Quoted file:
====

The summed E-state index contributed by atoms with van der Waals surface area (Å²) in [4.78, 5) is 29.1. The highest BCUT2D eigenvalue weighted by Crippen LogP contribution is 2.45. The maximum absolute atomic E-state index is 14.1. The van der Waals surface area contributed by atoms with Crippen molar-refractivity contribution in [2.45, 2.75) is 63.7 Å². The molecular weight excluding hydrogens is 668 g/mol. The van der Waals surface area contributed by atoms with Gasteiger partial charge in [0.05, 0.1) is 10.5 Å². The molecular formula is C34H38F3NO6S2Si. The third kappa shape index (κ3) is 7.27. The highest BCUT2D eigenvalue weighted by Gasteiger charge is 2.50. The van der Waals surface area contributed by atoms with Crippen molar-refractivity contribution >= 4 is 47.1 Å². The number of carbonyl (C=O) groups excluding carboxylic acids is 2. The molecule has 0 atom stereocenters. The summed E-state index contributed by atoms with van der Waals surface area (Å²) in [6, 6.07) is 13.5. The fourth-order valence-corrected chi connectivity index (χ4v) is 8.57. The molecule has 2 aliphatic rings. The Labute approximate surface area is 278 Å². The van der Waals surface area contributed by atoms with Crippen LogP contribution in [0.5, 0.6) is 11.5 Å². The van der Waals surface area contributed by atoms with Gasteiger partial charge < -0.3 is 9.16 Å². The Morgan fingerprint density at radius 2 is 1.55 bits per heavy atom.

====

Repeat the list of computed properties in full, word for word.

The summed E-state index contributed by atoms with van der Waals surface area (Å²) in [4.78, 5) is 29.1. The highest BCUT2D eigenvalue weighted by Crippen LogP contribution is 2.45. The maximum absolute atomic E-state index is 14.1. The van der Waals surface area contributed by atoms with Crippen molar-refractivity contribution in [2.45, 2.75) is 63.7 Å². The molecular weight excluding hydrogens is 668 g/mol. The van der Waals surface area contributed by atoms with Gasteiger partial charge in [0.05, 0.1) is 10.5 Å². The molecular formula is C34H38F3NO6S2Si. The third kappa shape index (κ3) is 7.27. The highest BCUT2D eigenvalue weighted by Gasteiger charge is 2.50. The van der Waals surface area contributed by atoms with Crippen molar-refractivity contribution >= 4 is 47.1 Å². The number of carbonyl (C=O) groups excluding carboxylic acids is 2. The molecule has 0 atom stereocenters. The summed E-state index contributed by atoms with van der Waals surface area (Å²) in [6, 6.07) is 13.5. The fourth-order valence-corrected chi connectivity index (χ4v) is 8.57. The molecule has 2 aliphatic rings. The Labute approximate surface area is 278 Å². The van der Waals surface area contributed by atoms with Crippen LogP contribution in [0.5, 0.6) is 11.5 Å². The van der Waals surface area contributed by atoms with Gasteiger partial charge < -0.3 is 9.16 Å². The Morgan fingerprint density at radius 2 is 1.55 bits per heavy atom.